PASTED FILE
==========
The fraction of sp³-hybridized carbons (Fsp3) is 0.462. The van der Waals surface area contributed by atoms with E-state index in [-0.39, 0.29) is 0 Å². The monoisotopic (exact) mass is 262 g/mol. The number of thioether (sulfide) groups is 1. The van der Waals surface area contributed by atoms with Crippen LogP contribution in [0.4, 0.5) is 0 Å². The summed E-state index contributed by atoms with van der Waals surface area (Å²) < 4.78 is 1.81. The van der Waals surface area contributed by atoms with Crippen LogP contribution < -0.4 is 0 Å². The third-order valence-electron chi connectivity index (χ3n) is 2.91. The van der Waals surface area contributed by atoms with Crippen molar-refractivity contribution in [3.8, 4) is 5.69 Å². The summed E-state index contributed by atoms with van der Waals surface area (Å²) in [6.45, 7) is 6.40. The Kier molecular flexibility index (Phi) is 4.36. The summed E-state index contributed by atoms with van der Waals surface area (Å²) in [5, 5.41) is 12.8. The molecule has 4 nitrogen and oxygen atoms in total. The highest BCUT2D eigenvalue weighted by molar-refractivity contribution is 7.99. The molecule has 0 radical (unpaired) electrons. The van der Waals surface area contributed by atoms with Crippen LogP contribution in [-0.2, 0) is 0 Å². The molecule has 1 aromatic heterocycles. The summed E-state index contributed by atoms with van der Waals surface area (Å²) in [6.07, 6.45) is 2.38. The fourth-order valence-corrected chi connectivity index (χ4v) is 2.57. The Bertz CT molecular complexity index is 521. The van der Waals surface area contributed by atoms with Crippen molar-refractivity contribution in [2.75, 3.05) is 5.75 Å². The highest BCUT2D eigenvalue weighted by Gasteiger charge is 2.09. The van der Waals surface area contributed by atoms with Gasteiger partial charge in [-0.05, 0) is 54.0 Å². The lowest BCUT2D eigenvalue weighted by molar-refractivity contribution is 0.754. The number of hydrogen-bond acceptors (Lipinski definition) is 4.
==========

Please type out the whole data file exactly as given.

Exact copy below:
The fraction of sp³-hybridized carbons (Fsp3) is 0.462. The van der Waals surface area contributed by atoms with E-state index in [-0.39, 0.29) is 0 Å². The monoisotopic (exact) mass is 262 g/mol. The number of thioether (sulfide) groups is 1. The van der Waals surface area contributed by atoms with Crippen LogP contribution in [0.4, 0.5) is 0 Å². The summed E-state index contributed by atoms with van der Waals surface area (Å²) < 4.78 is 1.81. The van der Waals surface area contributed by atoms with Crippen LogP contribution < -0.4 is 0 Å². The third-order valence-electron chi connectivity index (χ3n) is 2.91. The van der Waals surface area contributed by atoms with Crippen molar-refractivity contribution in [3.8, 4) is 5.69 Å². The summed E-state index contributed by atoms with van der Waals surface area (Å²) in [6.45, 7) is 6.40. The Kier molecular flexibility index (Phi) is 4.36. The summed E-state index contributed by atoms with van der Waals surface area (Å²) in [5, 5.41) is 12.8. The molecule has 4 nitrogen and oxygen atoms in total. The highest BCUT2D eigenvalue weighted by molar-refractivity contribution is 7.99. The molecule has 0 radical (unpaired) electrons. The van der Waals surface area contributed by atoms with Crippen LogP contribution in [-0.2, 0) is 0 Å². The molecule has 1 aromatic heterocycles. The summed E-state index contributed by atoms with van der Waals surface area (Å²) in [6.07, 6.45) is 2.38. The fourth-order valence-corrected chi connectivity index (χ4v) is 2.57. The Bertz CT molecular complexity index is 521. The van der Waals surface area contributed by atoms with Crippen molar-refractivity contribution in [2.75, 3.05) is 5.75 Å². The highest BCUT2D eigenvalue weighted by Gasteiger charge is 2.09. The van der Waals surface area contributed by atoms with Gasteiger partial charge in [-0.05, 0) is 54.0 Å². The lowest BCUT2D eigenvalue weighted by molar-refractivity contribution is 0.754. The number of hydrogen-bond acceptors (Lipinski definition) is 4.